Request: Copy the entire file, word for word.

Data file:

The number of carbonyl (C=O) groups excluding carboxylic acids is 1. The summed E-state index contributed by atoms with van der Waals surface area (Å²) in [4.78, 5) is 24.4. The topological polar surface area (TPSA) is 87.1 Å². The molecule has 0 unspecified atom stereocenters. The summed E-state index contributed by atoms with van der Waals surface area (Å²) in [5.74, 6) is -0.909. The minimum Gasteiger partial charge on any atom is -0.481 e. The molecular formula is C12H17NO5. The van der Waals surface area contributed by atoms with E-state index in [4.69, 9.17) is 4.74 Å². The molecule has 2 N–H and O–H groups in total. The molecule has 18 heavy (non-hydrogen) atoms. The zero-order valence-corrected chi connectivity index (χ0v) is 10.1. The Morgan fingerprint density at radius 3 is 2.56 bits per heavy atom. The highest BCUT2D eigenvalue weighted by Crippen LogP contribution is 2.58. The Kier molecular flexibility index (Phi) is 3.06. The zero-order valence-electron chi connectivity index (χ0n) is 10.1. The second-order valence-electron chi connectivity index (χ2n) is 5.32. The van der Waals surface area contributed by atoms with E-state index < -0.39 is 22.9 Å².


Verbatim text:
The number of carbonyl (C=O) groups excluding carboxylic acids is 1. The summed E-state index contributed by atoms with van der Waals surface area (Å²) in [4.78, 5) is 24.4. The topological polar surface area (TPSA) is 87.1 Å². The molecule has 0 unspecified atom stereocenters. The summed E-state index contributed by atoms with van der Waals surface area (Å²) in [5.74, 6) is -0.909. The minimum Gasteiger partial charge on any atom is -0.481 e. The molecular formula is C12H17NO5. The van der Waals surface area contributed by atoms with E-state index in [4.69, 9.17) is 4.74 Å². The molecule has 2 N–H and O–H groups in total. The molecule has 18 heavy (non-hydrogen) atoms. The zero-order valence-corrected chi connectivity index (χ0v) is 10.1. The Morgan fingerprint density at radius 3 is 2.56 bits per heavy atom. The highest BCUT2D eigenvalue weighted by Crippen LogP contribution is 2.58. The Kier molecular flexibility index (Phi) is 3.06. The zero-order valence-electron chi connectivity index (χ0n) is 10.1. The second-order valence-electron chi connectivity index (χ2n) is 5.32. The van der Waals surface area contributed by atoms with E-state index < -0.39 is 22.9 Å².